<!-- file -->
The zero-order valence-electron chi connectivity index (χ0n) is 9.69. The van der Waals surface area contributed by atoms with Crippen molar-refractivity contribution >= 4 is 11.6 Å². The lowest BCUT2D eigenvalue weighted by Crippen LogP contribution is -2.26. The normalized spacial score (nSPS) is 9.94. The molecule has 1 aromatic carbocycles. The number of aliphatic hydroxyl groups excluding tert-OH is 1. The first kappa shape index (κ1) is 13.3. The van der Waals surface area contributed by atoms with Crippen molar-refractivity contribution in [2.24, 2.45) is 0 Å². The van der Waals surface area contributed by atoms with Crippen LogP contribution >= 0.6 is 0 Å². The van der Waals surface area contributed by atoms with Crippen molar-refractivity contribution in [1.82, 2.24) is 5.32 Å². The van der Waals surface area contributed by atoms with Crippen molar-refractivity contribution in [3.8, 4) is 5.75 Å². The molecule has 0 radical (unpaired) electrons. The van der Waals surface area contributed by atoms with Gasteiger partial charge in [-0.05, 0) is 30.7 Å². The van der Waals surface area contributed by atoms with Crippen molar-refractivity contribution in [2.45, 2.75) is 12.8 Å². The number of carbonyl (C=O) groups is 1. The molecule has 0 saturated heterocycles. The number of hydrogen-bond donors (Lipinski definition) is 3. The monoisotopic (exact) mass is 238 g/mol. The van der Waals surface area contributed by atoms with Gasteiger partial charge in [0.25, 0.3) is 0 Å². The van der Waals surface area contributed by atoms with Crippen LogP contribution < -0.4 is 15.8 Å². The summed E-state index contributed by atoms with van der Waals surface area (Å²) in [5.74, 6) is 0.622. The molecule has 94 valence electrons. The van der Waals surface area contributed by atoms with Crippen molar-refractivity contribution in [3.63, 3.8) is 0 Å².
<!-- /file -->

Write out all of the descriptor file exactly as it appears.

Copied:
The zero-order valence-electron chi connectivity index (χ0n) is 9.69. The van der Waals surface area contributed by atoms with Crippen molar-refractivity contribution >= 4 is 11.6 Å². The lowest BCUT2D eigenvalue weighted by Crippen LogP contribution is -2.26. The normalized spacial score (nSPS) is 9.94. The molecule has 1 aromatic carbocycles. The number of aliphatic hydroxyl groups excluding tert-OH is 1. The first kappa shape index (κ1) is 13.3. The van der Waals surface area contributed by atoms with Crippen molar-refractivity contribution in [2.24, 2.45) is 0 Å². The van der Waals surface area contributed by atoms with Crippen LogP contribution >= 0.6 is 0 Å². The van der Waals surface area contributed by atoms with Crippen molar-refractivity contribution in [1.82, 2.24) is 5.32 Å². The van der Waals surface area contributed by atoms with Crippen molar-refractivity contribution in [3.8, 4) is 5.75 Å². The molecule has 0 radical (unpaired) electrons. The van der Waals surface area contributed by atoms with Gasteiger partial charge in [-0.05, 0) is 30.7 Å². The van der Waals surface area contributed by atoms with Crippen molar-refractivity contribution in [2.45, 2.75) is 12.8 Å². The number of carbonyl (C=O) groups is 1. The molecule has 0 saturated heterocycles. The number of hydrogen-bond donors (Lipinski definition) is 3. The monoisotopic (exact) mass is 238 g/mol. The van der Waals surface area contributed by atoms with Gasteiger partial charge in [0.25, 0.3) is 0 Å². The van der Waals surface area contributed by atoms with Crippen LogP contribution < -0.4 is 15.8 Å². The summed E-state index contributed by atoms with van der Waals surface area (Å²) in [5.74, 6) is 0.622. The molecule has 94 valence electrons. The van der Waals surface area contributed by atoms with Crippen molar-refractivity contribution in [3.63, 3.8) is 0 Å².